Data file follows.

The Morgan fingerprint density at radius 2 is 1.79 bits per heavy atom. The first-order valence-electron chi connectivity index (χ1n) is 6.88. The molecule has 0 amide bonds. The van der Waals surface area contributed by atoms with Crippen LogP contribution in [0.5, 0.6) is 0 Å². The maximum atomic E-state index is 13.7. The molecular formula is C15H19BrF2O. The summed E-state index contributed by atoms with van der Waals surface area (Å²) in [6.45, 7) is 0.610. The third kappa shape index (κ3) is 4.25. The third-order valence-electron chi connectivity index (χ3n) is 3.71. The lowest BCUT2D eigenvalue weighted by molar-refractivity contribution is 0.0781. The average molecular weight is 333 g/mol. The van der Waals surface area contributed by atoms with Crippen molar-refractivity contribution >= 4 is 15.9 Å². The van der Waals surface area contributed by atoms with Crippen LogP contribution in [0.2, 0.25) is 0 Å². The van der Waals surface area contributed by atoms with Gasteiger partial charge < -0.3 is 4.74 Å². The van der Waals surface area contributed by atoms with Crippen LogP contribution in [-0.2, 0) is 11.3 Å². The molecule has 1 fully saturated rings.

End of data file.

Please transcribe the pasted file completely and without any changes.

The Morgan fingerprint density at radius 2 is 1.79 bits per heavy atom. The first-order valence-electron chi connectivity index (χ1n) is 6.88. The molecule has 0 amide bonds. The van der Waals surface area contributed by atoms with Crippen LogP contribution in [0.5, 0.6) is 0 Å². The maximum atomic E-state index is 13.7. The molecular formula is C15H19BrF2O. The summed E-state index contributed by atoms with van der Waals surface area (Å²) in [6.45, 7) is 0.610. The third kappa shape index (κ3) is 4.25. The third-order valence-electron chi connectivity index (χ3n) is 3.71. The lowest BCUT2D eigenvalue weighted by molar-refractivity contribution is 0.0781. The average molecular weight is 333 g/mol. The van der Waals surface area contributed by atoms with Crippen molar-refractivity contribution >= 4 is 15.9 Å². The van der Waals surface area contributed by atoms with Crippen LogP contribution in [0.2, 0.25) is 0 Å². The van der Waals surface area contributed by atoms with Gasteiger partial charge < -0.3 is 4.74 Å². The van der Waals surface area contributed by atoms with Crippen LogP contribution in [-0.2, 0) is 11.3 Å². The molecule has 1 fully saturated rings.